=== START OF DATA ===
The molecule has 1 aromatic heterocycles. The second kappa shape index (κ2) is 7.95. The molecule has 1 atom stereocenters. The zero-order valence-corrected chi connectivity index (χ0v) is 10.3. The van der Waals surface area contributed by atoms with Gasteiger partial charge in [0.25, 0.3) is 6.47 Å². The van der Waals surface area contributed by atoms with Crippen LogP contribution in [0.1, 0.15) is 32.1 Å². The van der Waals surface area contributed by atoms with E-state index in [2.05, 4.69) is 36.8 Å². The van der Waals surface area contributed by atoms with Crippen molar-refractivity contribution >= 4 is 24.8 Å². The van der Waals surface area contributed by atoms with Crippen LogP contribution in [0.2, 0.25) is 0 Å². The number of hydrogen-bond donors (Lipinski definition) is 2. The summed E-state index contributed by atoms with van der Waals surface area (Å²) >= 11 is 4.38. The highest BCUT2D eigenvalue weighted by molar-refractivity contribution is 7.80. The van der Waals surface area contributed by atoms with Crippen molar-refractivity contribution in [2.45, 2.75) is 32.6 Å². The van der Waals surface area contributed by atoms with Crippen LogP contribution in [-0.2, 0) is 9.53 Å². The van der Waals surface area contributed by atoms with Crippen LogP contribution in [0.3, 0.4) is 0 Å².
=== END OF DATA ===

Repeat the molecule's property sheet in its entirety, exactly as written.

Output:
The molecule has 1 aromatic heterocycles. The second kappa shape index (κ2) is 7.95. The molecule has 1 atom stereocenters. The zero-order valence-corrected chi connectivity index (χ0v) is 10.3. The van der Waals surface area contributed by atoms with Gasteiger partial charge in [0.25, 0.3) is 6.47 Å². The van der Waals surface area contributed by atoms with Crippen LogP contribution in [0.1, 0.15) is 32.1 Å². The van der Waals surface area contributed by atoms with E-state index in [2.05, 4.69) is 36.8 Å². The van der Waals surface area contributed by atoms with Crippen molar-refractivity contribution >= 4 is 24.8 Å². The van der Waals surface area contributed by atoms with Crippen LogP contribution in [0.2, 0.25) is 0 Å². The number of hydrogen-bond donors (Lipinski definition) is 2. The summed E-state index contributed by atoms with van der Waals surface area (Å²) >= 11 is 4.38. The highest BCUT2D eigenvalue weighted by molar-refractivity contribution is 7.80. The van der Waals surface area contributed by atoms with Crippen molar-refractivity contribution in [2.45, 2.75) is 32.6 Å². The van der Waals surface area contributed by atoms with Crippen LogP contribution in [-0.2, 0) is 9.53 Å². The van der Waals surface area contributed by atoms with Crippen LogP contribution in [0.3, 0.4) is 0 Å².